An integrated rail track degradation model
Zhang, Yu-Jiang (2000) An integrated rail track degradation model. PhD thesis, Queensland University of Technology.
There has been a worldwide trend to increase axle loads and train speeds. This means that railway track degradation will be accelerated, and track maintenance costs will be increased significantly. There is a need to investigate the consequences of increasing traffic load. The aim of the research is to develop a model for the analysis of physical degradation of railway tracks in response to changes in traffic parameters, especially increased axle loads and train speeds. This research has developed an integrated track degradation model (ITDM) by integrating several models into a comprehensive framework. Mechanistic relationships for track degradation hav~ ?een used wherever possible in each of the models contained in ITDM. This overcc:mes the deficiency of the traditional statistical track models which rely heavily on historical degradation data, which is generally not available in many railway systems. In addition statistical models lack the flexibility of incorporating future changes in traffic patterns or maintenance practices. The research starts with reviewing railway track related studies both in Australia and overseas to develop a comprehensive understanding of track performance under various traffic conditions. Existing railway related models are then examined for their suitability for track degradation analysis for Australian situations. The ITDM model is subsequently developed by modifying suitable existing models, and developing new models where necessary. The ITDM model contains four interrelated submodels for rails, sleepers, ballast and subgrade, and track modulus. The rail submodel is for rail wear analysis and is developed from a theoretical concept. The sleeper submodel is for timber sleepers damage prediction. The submodel is developed by modifying and extending an existing model developed elsewhere. The submodel has also incorporated an analysis for the likelihood of concrete sleeper cracking. The ballast and subgrade submodel is evolved from a concept developed in the USA. Substantial modifications and improvements have been made. The track modulus submodel is developed from a conceptual method. Corrections for more global track conditions have been made. The integration of these submodels into one comprehensive package has enabled the interaction between individual track components to be taken into account. This is done by calculating wheel load distribution with time and updating track conditions periodically in the process of track degradation simulation. A Windows-based computer program ~ssociated with ITDM has also been developed. The program enables the user to carry out analysis of degradation of individual track components and to investigate the inter relationships between these track components and their deterioration. The successful implementation of this research has provided essential information for prediction of increased maintenance as a consequence of railway trackdegradation. The model, having been presented at various conferences and seminars, has attracted wide interest. It is anticipated that the model will be put into practical use among Australian railways, enabling track maintenance planning to be optimized and potentially saving Australian railway systems millions of dollars in operating costs.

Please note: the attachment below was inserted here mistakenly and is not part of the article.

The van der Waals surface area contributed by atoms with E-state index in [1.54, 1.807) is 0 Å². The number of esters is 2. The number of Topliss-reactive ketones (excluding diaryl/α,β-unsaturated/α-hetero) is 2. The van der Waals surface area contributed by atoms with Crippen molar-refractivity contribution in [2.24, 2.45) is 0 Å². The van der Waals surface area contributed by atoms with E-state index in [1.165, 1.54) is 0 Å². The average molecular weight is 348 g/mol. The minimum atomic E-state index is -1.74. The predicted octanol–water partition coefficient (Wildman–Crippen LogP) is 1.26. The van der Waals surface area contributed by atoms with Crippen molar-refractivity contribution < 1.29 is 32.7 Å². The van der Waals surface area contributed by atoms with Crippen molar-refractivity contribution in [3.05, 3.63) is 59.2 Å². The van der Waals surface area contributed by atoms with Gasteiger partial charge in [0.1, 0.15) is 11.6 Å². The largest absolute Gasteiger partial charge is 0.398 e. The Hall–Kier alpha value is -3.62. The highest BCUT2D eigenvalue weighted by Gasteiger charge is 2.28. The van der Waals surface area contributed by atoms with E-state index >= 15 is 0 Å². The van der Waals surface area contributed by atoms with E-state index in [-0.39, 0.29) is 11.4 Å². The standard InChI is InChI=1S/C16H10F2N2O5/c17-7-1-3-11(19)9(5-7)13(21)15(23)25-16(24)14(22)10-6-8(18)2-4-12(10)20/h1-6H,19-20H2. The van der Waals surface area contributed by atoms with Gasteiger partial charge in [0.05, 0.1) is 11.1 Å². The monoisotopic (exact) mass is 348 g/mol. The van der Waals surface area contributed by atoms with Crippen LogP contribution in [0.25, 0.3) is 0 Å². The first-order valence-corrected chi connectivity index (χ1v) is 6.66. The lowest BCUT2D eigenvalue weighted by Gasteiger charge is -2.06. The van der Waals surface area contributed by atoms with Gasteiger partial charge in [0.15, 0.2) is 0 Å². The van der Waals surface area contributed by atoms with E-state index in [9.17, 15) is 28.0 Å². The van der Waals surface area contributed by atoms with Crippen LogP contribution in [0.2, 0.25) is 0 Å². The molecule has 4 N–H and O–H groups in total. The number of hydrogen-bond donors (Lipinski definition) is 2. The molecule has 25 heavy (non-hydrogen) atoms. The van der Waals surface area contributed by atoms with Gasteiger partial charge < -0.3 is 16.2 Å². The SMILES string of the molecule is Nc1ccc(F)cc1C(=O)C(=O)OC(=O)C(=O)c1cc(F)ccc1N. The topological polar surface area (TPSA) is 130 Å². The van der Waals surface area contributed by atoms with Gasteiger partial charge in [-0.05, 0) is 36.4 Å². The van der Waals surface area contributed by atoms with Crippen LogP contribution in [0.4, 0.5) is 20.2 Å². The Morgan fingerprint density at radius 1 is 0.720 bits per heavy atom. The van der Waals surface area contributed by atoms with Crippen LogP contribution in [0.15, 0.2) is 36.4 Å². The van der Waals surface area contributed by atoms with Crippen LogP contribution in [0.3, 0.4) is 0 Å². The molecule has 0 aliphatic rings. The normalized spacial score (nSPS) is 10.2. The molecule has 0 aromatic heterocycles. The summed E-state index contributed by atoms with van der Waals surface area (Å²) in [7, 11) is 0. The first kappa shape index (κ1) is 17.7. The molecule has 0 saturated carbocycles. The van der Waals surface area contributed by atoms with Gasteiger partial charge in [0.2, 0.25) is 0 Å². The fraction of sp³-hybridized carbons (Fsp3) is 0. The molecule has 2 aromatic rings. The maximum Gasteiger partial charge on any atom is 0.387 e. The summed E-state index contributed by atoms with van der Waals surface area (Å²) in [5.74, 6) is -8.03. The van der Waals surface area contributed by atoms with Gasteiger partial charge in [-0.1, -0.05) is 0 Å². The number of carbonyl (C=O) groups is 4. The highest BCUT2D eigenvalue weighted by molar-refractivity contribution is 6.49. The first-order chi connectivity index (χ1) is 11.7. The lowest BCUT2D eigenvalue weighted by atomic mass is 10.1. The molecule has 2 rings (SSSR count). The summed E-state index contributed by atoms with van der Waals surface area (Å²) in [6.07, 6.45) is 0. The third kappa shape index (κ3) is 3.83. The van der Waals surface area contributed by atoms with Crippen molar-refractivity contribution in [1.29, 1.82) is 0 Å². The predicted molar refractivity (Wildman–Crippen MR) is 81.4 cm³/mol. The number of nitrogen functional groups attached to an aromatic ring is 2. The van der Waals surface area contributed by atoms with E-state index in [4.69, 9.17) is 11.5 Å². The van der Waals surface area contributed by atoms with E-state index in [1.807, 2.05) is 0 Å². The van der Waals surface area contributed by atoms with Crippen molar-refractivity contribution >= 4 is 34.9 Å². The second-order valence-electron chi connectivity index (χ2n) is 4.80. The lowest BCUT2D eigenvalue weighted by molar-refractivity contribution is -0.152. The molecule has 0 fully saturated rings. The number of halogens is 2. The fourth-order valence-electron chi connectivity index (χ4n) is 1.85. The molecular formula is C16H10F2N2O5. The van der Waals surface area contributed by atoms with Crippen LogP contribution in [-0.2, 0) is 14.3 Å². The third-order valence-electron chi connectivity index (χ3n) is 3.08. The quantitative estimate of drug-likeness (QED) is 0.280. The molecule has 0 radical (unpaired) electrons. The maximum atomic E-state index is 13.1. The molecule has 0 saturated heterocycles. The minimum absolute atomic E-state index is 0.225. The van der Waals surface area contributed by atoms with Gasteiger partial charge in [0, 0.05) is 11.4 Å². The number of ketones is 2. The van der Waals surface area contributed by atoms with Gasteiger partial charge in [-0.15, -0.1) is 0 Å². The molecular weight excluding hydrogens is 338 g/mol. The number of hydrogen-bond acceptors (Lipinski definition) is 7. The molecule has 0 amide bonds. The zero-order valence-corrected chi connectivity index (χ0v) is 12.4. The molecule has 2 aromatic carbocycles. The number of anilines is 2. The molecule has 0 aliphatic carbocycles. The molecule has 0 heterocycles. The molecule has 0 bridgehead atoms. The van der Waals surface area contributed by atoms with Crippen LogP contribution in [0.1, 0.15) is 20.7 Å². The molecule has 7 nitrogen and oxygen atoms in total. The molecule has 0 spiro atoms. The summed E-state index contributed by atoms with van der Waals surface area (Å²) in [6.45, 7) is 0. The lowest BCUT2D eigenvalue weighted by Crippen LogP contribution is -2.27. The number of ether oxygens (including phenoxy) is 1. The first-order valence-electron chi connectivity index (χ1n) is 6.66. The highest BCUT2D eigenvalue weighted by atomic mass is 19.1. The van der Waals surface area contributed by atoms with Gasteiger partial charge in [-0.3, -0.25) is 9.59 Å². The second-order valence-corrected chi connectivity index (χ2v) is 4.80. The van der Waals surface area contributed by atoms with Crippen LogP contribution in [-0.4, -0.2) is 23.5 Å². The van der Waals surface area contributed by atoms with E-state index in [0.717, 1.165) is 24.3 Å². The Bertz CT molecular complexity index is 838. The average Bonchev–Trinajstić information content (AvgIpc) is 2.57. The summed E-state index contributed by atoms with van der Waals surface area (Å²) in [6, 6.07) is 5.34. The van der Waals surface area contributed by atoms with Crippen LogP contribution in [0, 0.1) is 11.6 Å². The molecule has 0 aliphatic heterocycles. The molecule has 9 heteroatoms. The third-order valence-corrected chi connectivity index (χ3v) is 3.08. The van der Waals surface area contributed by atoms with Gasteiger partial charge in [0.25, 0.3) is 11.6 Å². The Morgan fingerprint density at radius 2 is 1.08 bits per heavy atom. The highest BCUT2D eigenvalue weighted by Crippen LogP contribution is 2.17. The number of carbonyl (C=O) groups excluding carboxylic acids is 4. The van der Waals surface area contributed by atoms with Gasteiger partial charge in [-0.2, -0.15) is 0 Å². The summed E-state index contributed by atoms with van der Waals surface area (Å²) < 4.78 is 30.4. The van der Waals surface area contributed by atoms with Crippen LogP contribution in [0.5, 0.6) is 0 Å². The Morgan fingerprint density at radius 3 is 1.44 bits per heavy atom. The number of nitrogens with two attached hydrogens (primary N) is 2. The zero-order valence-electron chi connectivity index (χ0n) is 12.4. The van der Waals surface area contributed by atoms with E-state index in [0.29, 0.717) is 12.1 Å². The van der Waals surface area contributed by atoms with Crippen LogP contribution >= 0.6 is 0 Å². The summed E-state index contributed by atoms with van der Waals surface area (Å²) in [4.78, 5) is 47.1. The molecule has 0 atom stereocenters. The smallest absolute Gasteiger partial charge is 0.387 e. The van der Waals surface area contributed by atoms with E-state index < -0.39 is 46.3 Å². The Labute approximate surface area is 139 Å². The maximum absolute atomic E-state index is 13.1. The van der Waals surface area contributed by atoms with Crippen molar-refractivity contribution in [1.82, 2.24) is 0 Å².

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|Item Type:||QUT Thesis (PhD)|
|Additional Information:||Presented to the School of Civil Engineering, Queensland University of Technology.|
|Keywords:||Railroad tracks Deterioration, railway track, computer model, track degradation, integration, track modulus, wheel load distribution, thesis, doctoral|
|Institution:||Queensland University of Technology|
|Copyright Owner:||Copyright Yu-Jiang Zhang|
|Deposited On:||22 Sep 2010 13:04|
|Last Modified:||05 Jul 2016 01:05|
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